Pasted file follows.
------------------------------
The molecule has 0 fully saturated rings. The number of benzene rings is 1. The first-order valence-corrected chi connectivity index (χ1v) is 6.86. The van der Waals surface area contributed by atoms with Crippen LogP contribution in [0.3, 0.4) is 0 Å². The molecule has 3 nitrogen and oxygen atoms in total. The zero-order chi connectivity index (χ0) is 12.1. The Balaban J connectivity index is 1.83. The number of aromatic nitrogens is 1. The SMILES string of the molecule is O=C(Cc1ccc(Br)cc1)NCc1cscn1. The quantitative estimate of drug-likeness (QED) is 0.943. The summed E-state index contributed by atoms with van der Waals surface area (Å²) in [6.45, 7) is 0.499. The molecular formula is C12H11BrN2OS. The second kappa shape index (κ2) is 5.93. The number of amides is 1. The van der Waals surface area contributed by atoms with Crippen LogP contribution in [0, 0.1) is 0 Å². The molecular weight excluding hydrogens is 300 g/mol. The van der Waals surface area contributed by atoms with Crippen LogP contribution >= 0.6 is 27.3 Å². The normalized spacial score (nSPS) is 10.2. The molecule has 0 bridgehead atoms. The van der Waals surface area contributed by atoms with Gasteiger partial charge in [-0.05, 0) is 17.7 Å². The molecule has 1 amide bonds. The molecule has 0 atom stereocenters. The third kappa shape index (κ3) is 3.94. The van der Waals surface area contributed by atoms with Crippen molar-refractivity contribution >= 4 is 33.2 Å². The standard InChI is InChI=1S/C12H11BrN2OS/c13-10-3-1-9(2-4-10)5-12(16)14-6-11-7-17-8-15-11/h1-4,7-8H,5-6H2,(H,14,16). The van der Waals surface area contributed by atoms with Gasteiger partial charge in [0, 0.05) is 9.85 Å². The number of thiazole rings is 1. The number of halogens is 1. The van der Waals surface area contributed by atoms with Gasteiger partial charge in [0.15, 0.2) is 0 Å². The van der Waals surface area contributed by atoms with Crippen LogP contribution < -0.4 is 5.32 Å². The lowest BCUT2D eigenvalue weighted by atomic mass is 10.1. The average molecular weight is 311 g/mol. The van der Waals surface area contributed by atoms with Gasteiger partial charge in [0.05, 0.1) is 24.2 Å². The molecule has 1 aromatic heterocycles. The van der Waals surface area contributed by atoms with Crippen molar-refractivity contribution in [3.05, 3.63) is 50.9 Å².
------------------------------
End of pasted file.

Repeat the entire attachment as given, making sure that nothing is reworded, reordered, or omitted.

The molecule has 0 fully saturated rings. The number of benzene rings is 1. The first-order valence-corrected chi connectivity index (χ1v) is 6.86. The van der Waals surface area contributed by atoms with Crippen LogP contribution in [0.3, 0.4) is 0 Å². The molecule has 3 nitrogen and oxygen atoms in total. The zero-order chi connectivity index (χ0) is 12.1. The Balaban J connectivity index is 1.83. The number of aromatic nitrogens is 1. The SMILES string of the molecule is O=C(Cc1ccc(Br)cc1)NCc1cscn1. The quantitative estimate of drug-likeness (QED) is 0.943. The summed E-state index contributed by atoms with van der Waals surface area (Å²) in [6.45, 7) is 0.499. The molecular formula is C12H11BrN2OS. The second kappa shape index (κ2) is 5.93. The number of amides is 1. The van der Waals surface area contributed by atoms with Crippen LogP contribution in [0, 0.1) is 0 Å². The molecular weight excluding hydrogens is 300 g/mol. The van der Waals surface area contributed by atoms with Crippen LogP contribution >= 0.6 is 27.3 Å². The normalized spacial score (nSPS) is 10.2. The molecule has 0 bridgehead atoms. The van der Waals surface area contributed by atoms with Gasteiger partial charge in [-0.05, 0) is 17.7 Å². The molecule has 1 amide bonds. The molecule has 0 atom stereocenters. The third kappa shape index (κ3) is 3.94. The van der Waals surface area contributed by atoms with Crippen molar-refractivity contribution >= 4 is 33.2 Å². The standard InChI is InChI=1S/C12H11BrN2OS/c13-10-3-1-9(2-4-10)5-12(16)14-6-11-7-17-8-15-11/h1-4,7-8H,5-6H2,(H,14,16). The van der Waals surface area contributed by atoms with Gasteiger partial charge in [0, 0.05) is 9.85 Å². The number of thiazole rings is 1. The number of halogens is 1. The van der Waals surface area contributed by atoms with Gasteiger partial charge in [0.15, 0.2) is 0 Å². The van der Waals surface area contributed by atoms with Crippen LogP contribution < -0.4 is 5.32 Å². The lowest BCUT2D eigenvalue weighted by atomic mass is 10.1. The average molecular weight is 311 g/mol. The van der Waals surface area contributed by atoms with Gasteiger partial charge in [0.05, 0.1) is 24.2 Å². The molecule has 1 aromatic heterocycles. The van der Waals surface area contributed by atoms with Crippen molar-refractivity contribution in [3.05, 3.63) is 50.9 Å².